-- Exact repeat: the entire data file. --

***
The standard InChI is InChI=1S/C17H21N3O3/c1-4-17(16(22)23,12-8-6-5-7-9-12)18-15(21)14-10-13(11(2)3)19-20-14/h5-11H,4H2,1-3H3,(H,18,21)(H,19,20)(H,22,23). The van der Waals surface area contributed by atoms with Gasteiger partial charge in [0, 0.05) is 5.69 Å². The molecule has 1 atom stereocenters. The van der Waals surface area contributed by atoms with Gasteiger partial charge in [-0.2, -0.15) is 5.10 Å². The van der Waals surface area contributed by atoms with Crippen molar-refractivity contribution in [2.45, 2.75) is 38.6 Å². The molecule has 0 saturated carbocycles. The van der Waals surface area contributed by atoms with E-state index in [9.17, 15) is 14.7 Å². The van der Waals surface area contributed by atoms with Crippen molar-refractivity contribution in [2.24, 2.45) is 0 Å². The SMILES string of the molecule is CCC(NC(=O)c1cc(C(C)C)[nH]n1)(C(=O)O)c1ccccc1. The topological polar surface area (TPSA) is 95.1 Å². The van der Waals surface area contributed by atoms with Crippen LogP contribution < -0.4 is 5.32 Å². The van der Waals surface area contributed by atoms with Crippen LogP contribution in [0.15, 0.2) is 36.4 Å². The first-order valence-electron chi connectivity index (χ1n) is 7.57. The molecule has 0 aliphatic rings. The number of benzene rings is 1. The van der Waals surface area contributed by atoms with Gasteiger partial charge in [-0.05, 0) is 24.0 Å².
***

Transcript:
The standard InChI is InChI=1S/C17H21N3O3/c1-4-17(16(22)23,12-8-6-5-7-9-12)18-15(21)14-10-13(11(2)3)19-20-14/h5-11H,4H2,1-3H3,(H,18,21)(H,19,20)(H,22,23). The van der Waals surface area contributed by atoms with Gasteiger partial charge in [0, 0.05) is 5.69 Å². The molecule has 1 atom stereocenters. The van der Waals surface area contributed by atoms with Gasteiger partial charge in [-0.2, -0.15) is 5.10 Å². The van der Waals surface area contributed by atoms with Crippen molar-refractivity contribution in [2.45, 2.75) is 38.6 Å². The molecule has 0 saturated carbocycles. The van der Waals surface area contributed by atoms with E-state index in [9.17, 15) is 14.7 Å². The van der Waals surface area contributed by atoms with Crippen molar-refractivity contribution in [2.24, 2.45) is 0 Å². The SMILES string of the molecule is CCC(NC(=O)c1cc(C(C)C)[nH]n1)(C(=O)O)c1ccccc1. The topological polar surface area (TPSA) is 95.1 Å². The van der Waals surface area contributed by atoms with Crippen LogP contribution < -0.4 is 5.32 Å². The van der Waals surface area contributed by atoms with Crippen LogP contribution in [0.15, 0.2) is 36.4 Å². The first-order valence-electron chi connectivity index (χ1n) is 7.57. The molecule has 0 aliphatic rings. The number of benzene rings is 1. The van der Waals surface area contributed by atoms with Gasteiger partial charge in [-0.05, 0) is 24.0 Å².